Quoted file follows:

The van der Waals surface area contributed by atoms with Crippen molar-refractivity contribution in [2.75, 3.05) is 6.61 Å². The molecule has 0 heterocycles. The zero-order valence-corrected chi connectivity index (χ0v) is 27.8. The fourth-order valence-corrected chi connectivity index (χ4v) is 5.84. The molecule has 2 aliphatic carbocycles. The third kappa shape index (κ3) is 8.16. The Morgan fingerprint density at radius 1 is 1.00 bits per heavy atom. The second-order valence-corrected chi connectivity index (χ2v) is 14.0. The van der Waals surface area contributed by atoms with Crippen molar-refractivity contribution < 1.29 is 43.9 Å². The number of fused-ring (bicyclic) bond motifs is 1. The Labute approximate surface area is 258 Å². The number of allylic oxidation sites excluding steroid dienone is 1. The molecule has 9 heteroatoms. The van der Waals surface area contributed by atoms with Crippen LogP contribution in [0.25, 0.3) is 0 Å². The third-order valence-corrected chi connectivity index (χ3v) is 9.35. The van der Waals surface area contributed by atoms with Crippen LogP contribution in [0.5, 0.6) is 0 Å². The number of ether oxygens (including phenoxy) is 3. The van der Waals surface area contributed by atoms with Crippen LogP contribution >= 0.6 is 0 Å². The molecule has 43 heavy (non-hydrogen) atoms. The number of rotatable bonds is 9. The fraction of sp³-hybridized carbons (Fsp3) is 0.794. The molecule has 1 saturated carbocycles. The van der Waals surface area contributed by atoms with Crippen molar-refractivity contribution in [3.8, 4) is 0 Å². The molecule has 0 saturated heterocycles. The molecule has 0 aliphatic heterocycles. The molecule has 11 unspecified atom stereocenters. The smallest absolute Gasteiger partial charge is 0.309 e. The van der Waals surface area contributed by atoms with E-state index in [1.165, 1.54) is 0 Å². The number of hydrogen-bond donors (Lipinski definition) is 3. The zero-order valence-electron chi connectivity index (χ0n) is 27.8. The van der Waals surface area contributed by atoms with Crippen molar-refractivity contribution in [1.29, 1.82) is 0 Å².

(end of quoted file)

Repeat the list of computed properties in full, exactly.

The van der Waals surface area contributed by atoms with Crippen molar-refractivity contribution in [2.75, 3.05) is 6.61 Å². The molecule has 0 heterocycles. The zero-order valence-corrected chi connectivity index (χ0v) is 27.8. The fourth-order valence-corrected chi connectivity index (χ4v) is 5.84. The molecule has 2 aliphatic carbocycles. The third kappa shape index (κ3) is 8.16. The Morgan fingerprint density at radius 1 is 1.00 bits per heavy atom. The second-order valence-corrected chi connectivity index (χ2v) is 14.0. The van der Waals surface area contributed by atoms with Crippen molar-refractivity contribution < 1.29 is 43.9 Å². The number of fused-ring (bicyclic) bond motifs is 1. The Labute approximate surface area is 258 Å². The number of allylic oxidation sites excluding steroid dienone is 1. The molecule has 9 heteroatoms. The van der Waals surface area contributed by atoms with Crippen LogP contribution in [0.25, 0.3) is 0 Å². The third-order valence-corrected chi connectivity index (χ3v) is 9.35. The van der Waals surface area contributed by atoms with Crippen LogP contribution in [0.5, 0.6) is 0 Å². The number of ether oxygens (including phenoxy) is 3. The van der Waals surface area contributed by atoms with Crippen LogP contribution >= 0.6 is 0 Å². The molecule has 43 heavy (non-hydrogen) atoms. The number of rotatable bonds is 9. The fraction of sp³-hybridized carbons (Fsp3) is 0.794. The molecule has 1 saturated carbocycles. The van der Waals surface area contributed by atoms with Crippen molar-refractivity contribution in [3.8, 4) is 0 Å². The molecule has 0 saturated heterocycles. The molecule has 0 aliphatic heterocycles. The molecule has 11 unspecified atom stereocenters. The smallest absolute Gasteiger partial charge is 0.309 e. The van der Waals surface area contributed by atoms with E-state index in [1.165, 1.54) is 0 Å². The number of hydrogen-bond donors (Lipinski definition) is 3. The zero-order valence-electron chi connectivity index (χ0n) is 27.8. The van der Waals surface area contributed by atoms with Crippen molar-refractivity contribution in [1.29, 1.82) is 0 Å².